According to the US NHTSA, there were 38,680 fatalities in the US in motor vehicle crashes, in 2020 – up 7.2% from 2019. Connected Vehicle technology has emerged as a method to enhance motorists' safety and mobility. There are several Vehicle-to-Vehicle (V2V) technologies identified by the US NHTSA as candidates to improve roadway safety. To be effective, these technologies require a certain level of market penetration. Even with market penetration, there is a significant need for hazard prediction and prevention models to ensure the safety and mobility of motorists.
Researchers at the UCR Center for Environmental Research and Technology (CE-CERT) have developed a patented, agent-based, lane level hazard prediction application called Lane Hazard Prediction (LHP) that is based on available vehicle trajectories data collected from the V2V environment. The application identifies the downstream lane level hazard using spatial and temporal machine learning and data mining technique. provides an optimal lane decision recommendation so that the driver does not get into the lane with the hazard.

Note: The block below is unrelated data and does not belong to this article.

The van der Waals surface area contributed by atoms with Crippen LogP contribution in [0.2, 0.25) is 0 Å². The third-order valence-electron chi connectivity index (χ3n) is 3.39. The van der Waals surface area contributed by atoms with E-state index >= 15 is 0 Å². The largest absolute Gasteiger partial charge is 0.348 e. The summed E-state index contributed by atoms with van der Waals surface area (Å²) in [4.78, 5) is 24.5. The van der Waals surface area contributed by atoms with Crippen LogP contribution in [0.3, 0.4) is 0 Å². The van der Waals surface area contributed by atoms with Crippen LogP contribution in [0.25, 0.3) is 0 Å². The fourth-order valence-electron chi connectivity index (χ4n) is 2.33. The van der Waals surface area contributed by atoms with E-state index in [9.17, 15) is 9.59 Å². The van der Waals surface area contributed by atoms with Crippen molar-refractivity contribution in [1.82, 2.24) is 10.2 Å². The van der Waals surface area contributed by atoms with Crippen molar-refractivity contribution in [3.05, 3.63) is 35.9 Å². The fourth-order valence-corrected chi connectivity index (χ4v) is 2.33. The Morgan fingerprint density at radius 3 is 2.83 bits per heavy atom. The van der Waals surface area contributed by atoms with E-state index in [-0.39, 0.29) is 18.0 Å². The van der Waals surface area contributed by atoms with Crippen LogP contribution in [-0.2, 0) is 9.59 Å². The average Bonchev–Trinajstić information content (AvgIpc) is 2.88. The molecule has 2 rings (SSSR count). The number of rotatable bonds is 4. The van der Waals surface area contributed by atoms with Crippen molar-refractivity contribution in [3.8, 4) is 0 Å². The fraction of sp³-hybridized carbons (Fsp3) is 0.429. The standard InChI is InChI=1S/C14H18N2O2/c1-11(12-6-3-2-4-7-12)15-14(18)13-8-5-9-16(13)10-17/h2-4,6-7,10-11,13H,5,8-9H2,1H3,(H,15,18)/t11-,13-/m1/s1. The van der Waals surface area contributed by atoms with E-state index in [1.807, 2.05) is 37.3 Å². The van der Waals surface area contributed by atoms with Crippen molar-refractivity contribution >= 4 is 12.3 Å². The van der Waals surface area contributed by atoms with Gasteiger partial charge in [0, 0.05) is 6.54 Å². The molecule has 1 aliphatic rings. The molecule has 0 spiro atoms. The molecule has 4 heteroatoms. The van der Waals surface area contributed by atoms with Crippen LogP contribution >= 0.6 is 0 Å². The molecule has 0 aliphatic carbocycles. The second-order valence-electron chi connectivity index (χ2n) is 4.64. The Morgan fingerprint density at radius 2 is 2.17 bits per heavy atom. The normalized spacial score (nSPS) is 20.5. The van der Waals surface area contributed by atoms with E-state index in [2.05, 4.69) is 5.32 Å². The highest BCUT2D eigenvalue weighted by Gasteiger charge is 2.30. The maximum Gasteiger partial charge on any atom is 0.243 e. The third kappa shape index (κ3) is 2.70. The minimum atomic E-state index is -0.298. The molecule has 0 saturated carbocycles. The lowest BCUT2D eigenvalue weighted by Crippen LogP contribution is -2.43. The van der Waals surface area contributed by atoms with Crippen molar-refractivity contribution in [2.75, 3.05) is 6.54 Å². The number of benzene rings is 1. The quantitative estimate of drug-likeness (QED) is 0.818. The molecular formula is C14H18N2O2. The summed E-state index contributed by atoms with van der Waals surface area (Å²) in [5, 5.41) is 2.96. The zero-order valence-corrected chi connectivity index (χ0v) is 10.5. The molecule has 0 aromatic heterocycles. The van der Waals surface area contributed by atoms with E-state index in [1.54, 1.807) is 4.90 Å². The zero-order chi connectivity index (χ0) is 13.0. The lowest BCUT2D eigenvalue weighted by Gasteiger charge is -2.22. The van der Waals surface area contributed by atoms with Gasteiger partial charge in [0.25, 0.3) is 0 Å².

Framework for Lane Hazard Prediction application
The LHP application contains four major modules:
Mobile crowdsourced sensing – which obtains the position, speed, and direction of connected vehicles downstream.
Feature extraction – identifies the key factors that are critical for identifying a hazard or an abnormality in the traffic.
Lane hazard pattern recognition – provides a prediction on a lane level hazard position and its longitudinal bound.
Lane recommendation – provides recommendations on the optimal lane choice to avoid joining the traffic queued behind the hazard.
Name: Venkata Krishnamurty